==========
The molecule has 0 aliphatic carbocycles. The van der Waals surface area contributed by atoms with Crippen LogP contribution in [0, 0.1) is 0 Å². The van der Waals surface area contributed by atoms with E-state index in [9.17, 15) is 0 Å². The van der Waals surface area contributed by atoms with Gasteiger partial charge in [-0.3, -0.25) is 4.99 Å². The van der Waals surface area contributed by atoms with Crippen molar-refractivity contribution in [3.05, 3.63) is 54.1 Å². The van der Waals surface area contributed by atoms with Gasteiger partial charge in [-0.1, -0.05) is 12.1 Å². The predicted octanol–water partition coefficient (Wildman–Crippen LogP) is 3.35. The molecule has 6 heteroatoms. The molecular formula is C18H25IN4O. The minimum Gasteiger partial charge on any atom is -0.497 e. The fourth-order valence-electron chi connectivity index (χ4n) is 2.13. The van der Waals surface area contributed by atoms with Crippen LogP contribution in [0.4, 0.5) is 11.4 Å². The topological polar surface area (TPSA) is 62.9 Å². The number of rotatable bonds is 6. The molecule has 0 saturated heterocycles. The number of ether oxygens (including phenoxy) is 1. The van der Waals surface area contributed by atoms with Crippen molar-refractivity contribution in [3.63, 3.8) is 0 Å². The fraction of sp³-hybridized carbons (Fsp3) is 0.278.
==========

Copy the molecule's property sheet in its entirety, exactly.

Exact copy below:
The molecule has 0 aliphatic carbocycles. The van der Waals surface area contributed by atoms with Crippen LogP contribution in [0, 0.1) is 0 Å². The van der Waals surface area contributed by atoms with E-state index in [9.17, 15) is 0 Å². The van der Waals surface area contributed by atoms with Gasteiger partial charge in [-0.3, -0.25) is 4.99 Å². The van der Waals surface area contributed by atoms with Crippen molar-refractivity contribution in [3.05, 3.63) is 54.1 Å². The van der Waals surface area contributed by atoms with Gasteiger partial charge in [-0.1, -0.05) is 12.1 Å². The predicted octanol–water partition coefficient (Wildman–Crippen LogP) is 3.35. The molecule has 6 heteroatoms. The molecular formula is C18H25IN4O. The minimum Gasteiger partial charge on any atom is -0.497 e. The fourth-order valence-electron chi connectivity index (χ4n) is 2.13. The van der Waals surface area contributed by atoms with Crippen LogP contribution in [0.4, 0.5) is 11.4 Å². The topological polar surface area (TPSA) is 62.9 Å². The number of rotatable bonds is 6. The molecule has 0 saturated heterocycles. The number of ether oxygens (including phenoxy) is 1. The van der Waals surface area contributed by atoms with Crippen molar-refractivity contribution in [3.63, 3.8) is 0 Å². The fraction of sp³-hybridized carbons (Fsp3) is 0.278.